Most Popular Sports in America

The USA is a sports-centric nation. Be it pick-up games at local gyms, going to an event, or sitting back and watching something on TV, there seems to be a sport for everyone. However, though the pack is quite large, there are a few contests that truly stand out.

This article looks at the most popular sports in America. It does so by breaking them down from several different levels (amateur and professional) and seeing how they average out in terms of players and viewership. That will show why some are much bigger than others.

The Levels of Popularity

Breaking down popularity is not as easy or as straightforward as it first might seem. There are different criteria to look at, and they all need to be considered. Some sports are extremely popular to play, while others are much more popular to watch.

If regular people play and watch a sport, it goes up in popularity versus something that’s only watched or only played. That’s why, despite all of the contests played and watched in the U.S., three truly stand out from the pack.

Staying Active

Before getting to the big sports, it’s important to note there are a few activities that are widely enjoyed by all citizens. These are not technically sports, as they don’t use a ball, but they’re worth mentioning when talking about popularity in relation to physical activity.

Walking for exercise is the most popular way for people to burn calories in the country, with 90 million people doing it on a daily basis. That’s an insanely high number that puts it well above even the most played recreational sport.

From there, weightlifting is the second most popular (52 million) activity, swimming is third (52 million people), and camping is fourth (47 million). That gives a good baseline of how many people need to engage with an activity for it to be considered popular.

When looking at actual games, the most popular competitive contests are as follows: bowling (43 million), cycling (37 million), fishing (35 million), and weightlifting (33 million).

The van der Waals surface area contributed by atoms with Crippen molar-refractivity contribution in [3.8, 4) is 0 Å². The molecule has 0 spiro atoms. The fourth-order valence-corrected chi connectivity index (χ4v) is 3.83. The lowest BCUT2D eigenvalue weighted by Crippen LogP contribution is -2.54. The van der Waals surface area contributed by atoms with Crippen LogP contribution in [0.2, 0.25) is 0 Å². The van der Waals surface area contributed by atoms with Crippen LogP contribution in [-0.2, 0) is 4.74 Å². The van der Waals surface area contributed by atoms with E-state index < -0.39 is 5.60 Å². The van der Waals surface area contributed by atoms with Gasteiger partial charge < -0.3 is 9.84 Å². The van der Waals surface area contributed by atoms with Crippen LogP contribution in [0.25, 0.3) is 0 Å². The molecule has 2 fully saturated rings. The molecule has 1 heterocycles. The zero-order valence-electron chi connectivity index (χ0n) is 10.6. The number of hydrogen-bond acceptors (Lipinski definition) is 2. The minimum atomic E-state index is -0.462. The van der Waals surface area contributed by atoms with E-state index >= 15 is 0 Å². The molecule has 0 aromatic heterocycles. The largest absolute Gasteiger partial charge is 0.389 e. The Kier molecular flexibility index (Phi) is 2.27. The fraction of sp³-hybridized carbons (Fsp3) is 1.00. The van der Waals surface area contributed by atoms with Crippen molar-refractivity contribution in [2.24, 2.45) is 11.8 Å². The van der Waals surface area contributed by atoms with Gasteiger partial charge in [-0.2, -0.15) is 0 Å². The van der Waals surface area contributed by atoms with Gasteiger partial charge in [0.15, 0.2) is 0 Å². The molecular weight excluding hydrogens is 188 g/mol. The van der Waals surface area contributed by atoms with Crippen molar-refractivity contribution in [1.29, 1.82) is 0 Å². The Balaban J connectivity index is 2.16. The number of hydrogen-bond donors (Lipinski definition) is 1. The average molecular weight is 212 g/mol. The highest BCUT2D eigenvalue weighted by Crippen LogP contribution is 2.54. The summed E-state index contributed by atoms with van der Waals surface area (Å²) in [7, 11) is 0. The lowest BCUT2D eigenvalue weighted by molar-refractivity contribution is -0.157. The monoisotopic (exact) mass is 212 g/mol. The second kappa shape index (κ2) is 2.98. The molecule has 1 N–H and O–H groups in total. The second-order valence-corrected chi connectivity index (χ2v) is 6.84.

While none of the above activities are true sports in the traditional sense, they are still much more popular from a player standpoint than things like soccer, baseball, basketball, or football.

Ice and Fields

The above activities are popular for people to do, but they are not common to watch. That’s where the big sports have a distinct edge. In America, there are five that reign supreme. 

The first is hockey. While not nearly as big as the next four, it still resonates with plenty of Americans (4 percent) and gets a good amount of national coverage. It’s the fifth most watched sport, and has enough fans that the NHL is a multi billion dollar industry.

Image credit: HockeyHow

The biggest obstacle holding it back is accessibility. No matter how many people watch hockey, playing it is expensive and difficult. That’s why it’s most watched by those in northern states who have the ability to get out on the ice each winter. 

It just doesn’t have the same fan base in other parts of the country. People play it here and there, but leagues are much more difficult to come by.

Right after hockey soccer. While it’s by far the most popular sport in the world, it’s only fourth in America. The MLS, the biggest professional league in the states, just started in 1996 and has gone through a lot of adversity. 

Roughly 7 percent of the population watches soccer, but it’s been stagnant for a while. Viewership is steadily going up, but it’s a much slower climb when compared to things like basketball or football. There’s room for growth, but there’s also a long way to go.

The big advantage soccer has on a personal level is that it’s so easy to play. There are more than 4 million Americans registered with U.S. soccer, and more are joining up every year. People play in rec leagues and pick up games all across the country too.

Taking that into account, it shows that soccer will likely make up some ground in the coming years. How much ground, however, is anyone’s guess. It won’t take over the big three anytime soon.

Three and Two

Once the king, baseball has fallen quite a bit over the past two decades. Even so, it’s still an extremely popular sport that rakes in billions of dollars every year. It’s fallen out of public favor, but that’s relative to what it used to be. It’s still the third most popular sport in the country.